In his endorsement of Finding God in the Margins, Scot McKnight says, “Finding God in the Margins is not for the faint of heart: this book will sideswipe you with admonishment when you least expect it and then turn a word of grace into redemption.” This new Transformative Word volume is now available in all formats. Discover a radical gospel way of living in the book of Ruth—get Finding God in the Margins today!

7 Key Elements of the Doctrine of Scripture

What are the key elements of the doctrine of Scripture?

While there is no official list, there is general consensus. This article simply summarizes them. It is not an attempt to wade into any debates, only to refresh our minds and point out helpful resources for further learning—including a new documentary on the authority of Scripture.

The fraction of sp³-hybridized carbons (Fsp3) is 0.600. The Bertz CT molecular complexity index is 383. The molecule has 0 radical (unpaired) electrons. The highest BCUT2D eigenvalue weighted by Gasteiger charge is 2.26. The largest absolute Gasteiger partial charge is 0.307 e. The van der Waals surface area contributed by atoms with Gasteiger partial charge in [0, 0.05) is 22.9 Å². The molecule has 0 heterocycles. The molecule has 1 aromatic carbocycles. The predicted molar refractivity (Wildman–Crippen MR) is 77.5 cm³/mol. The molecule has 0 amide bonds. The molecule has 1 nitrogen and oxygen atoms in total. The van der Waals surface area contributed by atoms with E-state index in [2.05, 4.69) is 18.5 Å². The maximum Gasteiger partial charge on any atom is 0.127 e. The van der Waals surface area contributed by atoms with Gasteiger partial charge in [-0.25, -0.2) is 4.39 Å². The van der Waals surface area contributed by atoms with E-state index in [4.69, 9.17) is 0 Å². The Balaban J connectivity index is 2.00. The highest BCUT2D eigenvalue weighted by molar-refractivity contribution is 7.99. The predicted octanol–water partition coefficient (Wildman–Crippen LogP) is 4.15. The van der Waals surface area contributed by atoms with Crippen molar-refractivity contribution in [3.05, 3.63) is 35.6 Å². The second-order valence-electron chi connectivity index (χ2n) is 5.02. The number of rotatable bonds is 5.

Here are those traditional categories succinctly stated, followed by brief commentary.

Inspiration: The linchpin of the doctrines of Scripture, inspiration means that all the words of Scripture are God’s words (2 Tim. 3:16). John Frame says that inspiration “means that God takes words of human beings and makes them his own…. [It] is a divine act creating an identity between a divine word and a human word” (Systematic Theology, 594).”

Authority: Because Scripture is God’s Word, it is authoritative. It carries the weight of God’s command as ruler over all creation. The Westminster Confession of Faith says in chapter 1, article 2, that Scripture is “given by inspiration of God to be the rule of faith and life” (referencing Luke 16:29, 31; Eph. 2:20, Rev. 22:18–19; and 2 Tim. 3:16).